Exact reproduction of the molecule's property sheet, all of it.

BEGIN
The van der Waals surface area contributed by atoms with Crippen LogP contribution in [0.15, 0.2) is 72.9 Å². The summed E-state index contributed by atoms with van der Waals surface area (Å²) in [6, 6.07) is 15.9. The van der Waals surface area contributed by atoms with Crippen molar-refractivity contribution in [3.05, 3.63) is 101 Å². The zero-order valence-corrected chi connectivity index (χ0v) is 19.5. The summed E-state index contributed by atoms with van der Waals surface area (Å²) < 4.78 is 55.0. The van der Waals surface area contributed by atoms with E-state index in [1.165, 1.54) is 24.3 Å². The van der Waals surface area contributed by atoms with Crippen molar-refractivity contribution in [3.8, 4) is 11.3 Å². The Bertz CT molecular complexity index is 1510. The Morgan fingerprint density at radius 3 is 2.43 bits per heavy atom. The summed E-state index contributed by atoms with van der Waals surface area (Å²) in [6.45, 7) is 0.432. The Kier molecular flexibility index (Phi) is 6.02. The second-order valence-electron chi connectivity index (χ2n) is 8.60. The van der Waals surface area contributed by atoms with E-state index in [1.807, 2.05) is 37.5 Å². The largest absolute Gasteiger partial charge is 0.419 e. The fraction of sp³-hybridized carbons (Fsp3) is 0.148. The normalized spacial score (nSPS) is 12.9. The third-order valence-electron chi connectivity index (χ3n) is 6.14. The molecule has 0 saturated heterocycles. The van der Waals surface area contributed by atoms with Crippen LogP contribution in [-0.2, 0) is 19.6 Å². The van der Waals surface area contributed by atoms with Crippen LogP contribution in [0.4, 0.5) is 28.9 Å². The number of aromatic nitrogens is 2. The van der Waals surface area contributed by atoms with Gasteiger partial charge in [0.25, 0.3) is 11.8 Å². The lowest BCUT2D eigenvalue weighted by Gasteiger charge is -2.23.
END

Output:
The van der Waals surface area contributed by atoms with Crippen LogP contribution in [0.15, 0.2) is 72.9 Å². The summed E-state index contributed by atoms with van der Waals surface area (Å²) in [6, 6.07) is 15.9. The van der Waals surface area contributed by atoms with Crippen molar-refractivity contribution in [3.05, 3.63) is 101 Å². The zero-order valence-corrected chi connectivity index (χ0v) is 19.5. The summed E-state index contributed by atoms with van der Waals surface area (Å²) < 4.78 is 55.0. The van der Waals surface area contributed by atoms with E-state index in [1.165, 1.54) is 24.3 Å². The van der Waals surface area contributed by atoms with Crippen molar-refractivity contribution in [3.8, 4) is 11.3 Å². The Bertz CT molecular complexity index is 1510. The Morgan fingerprint density at radius 3 is 2.43 bits per heavy atom. The summed E-state index contributed by atoms with van der Waals surface area (Å²) in [6.45, 7) is 0.432. The Kier molecular flexibility index (Phi) is 6.02. The second-order valence-electron chi connectivity index (χ2n) is 8.60. The van der Waals surface area contributed by atoms with E-state index in [1.807, 2.05) is 37.5 Å². The largest absolute Gasteiger partial charge is 0.419 e. The fraction of sp³-hybridized carbons (Fsp3) is 0.148. The normalized spacial score (nSPS) is 12.9. The third-order valence-electron chi connectivity index (χ3n) is 6.14. The molecule has 0 saturated heterocycles. The van der Waals surface area contributed by atoms with Crippen LogP contribution in [-0.2, 0) is 19.6 Å². The van der Waals surface area contributed by atoms with Crippen LogP contribution in [0.4, 0.5) is 28.9 Å². The number of aromatic nitrogens is 2. The van der Waals surface area contributed by atoms with Gasteiger partial charge in [0.25, 0.3) is 11.8 Å². The lowest BCUT2D eigenvalue weighted by Gasteiger charge is -2.23.